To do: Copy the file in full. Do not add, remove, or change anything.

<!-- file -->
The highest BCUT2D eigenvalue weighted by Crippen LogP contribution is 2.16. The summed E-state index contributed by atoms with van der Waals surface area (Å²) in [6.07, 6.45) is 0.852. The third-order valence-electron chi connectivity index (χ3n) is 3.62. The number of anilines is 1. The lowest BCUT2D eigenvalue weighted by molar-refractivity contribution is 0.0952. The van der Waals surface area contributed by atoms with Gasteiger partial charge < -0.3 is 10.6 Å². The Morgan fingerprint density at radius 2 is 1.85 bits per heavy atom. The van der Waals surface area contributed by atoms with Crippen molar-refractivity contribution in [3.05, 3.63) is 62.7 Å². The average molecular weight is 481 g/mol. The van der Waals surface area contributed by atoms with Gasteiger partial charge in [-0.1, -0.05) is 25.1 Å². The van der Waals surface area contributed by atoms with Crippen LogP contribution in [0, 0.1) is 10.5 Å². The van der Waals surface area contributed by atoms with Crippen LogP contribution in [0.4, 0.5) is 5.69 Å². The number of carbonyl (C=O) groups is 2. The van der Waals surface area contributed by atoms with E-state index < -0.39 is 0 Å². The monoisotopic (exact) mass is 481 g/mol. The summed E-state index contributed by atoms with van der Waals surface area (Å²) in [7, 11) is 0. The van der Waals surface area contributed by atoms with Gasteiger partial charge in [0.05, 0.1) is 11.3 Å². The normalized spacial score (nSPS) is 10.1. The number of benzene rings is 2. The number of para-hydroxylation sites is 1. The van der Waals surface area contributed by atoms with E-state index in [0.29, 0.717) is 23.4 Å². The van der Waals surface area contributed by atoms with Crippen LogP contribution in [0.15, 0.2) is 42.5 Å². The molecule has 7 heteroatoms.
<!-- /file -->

The highest BCUT2D eigenvalue weighted by Crippen LogP contribution is 2.16. The summed E-state index contributed by atoms with van der Waals surface area (Å²) in [6.07, 6.45) is 0.852. The third-order valence-electron chi connectivity index (χ3n) is 3.62. The number of anilines is 1. The lowest BCUT2D eigenvalue weighted by molar-refractivity contribution is 0.0952. The van der Waals surface area contributed by atoms with Gasteiger partial charge < -0.3 is 10.6 Å². The Morgan fingerprint density at radius 2 is 1.85 bits per heavy atom. The van der Waals surface area contributed by atoms with Crippen molar-refractivity contribution in [3.05, 3.63) is 62.7 Å². The average molecular weight is 481 g/mol. The van der Waals surface area contributed by atoms with Gasteiger partial charge in [-0.1, -0.05) is 25.1 Å². The van der Waals surface area contributed by atoms with Crippen LogP contribution in [0, 0.1) is 10.5 Å². The van der Waals surface area contributed by atoms with Crippen LogP contribution in [0.4, 0.5) is 5.69 Å². The number of carbonyl (C=O) groups is 2. The van der Waals surface area contributed by atoms with E-state index < -0.39 is 0 Å². The monoisotopic (exact) mass is 481 g/mol. The summed E-state index contributed by atoms with van der Waals surface area (Å²) in [7, 11) is 0. The van der Waals surface area contributed by atoms with Gasteiger partial charge in [0.05, 0.1) is 11.3 Å². The normalized spacial score (nSPS) is 10.1. The number of benzene rings is 2. The number of para-hydroxylation sites is 1. The van der Waals surface area contributed by atoms with E-state index in [0.29, 0.717) is 23.4 Å². The van der Waals surface area contributed by atoms with Crippen LogP contribution in [0.15, 0.2) is 42.5 Å². The molecule has 7 heteroatoms.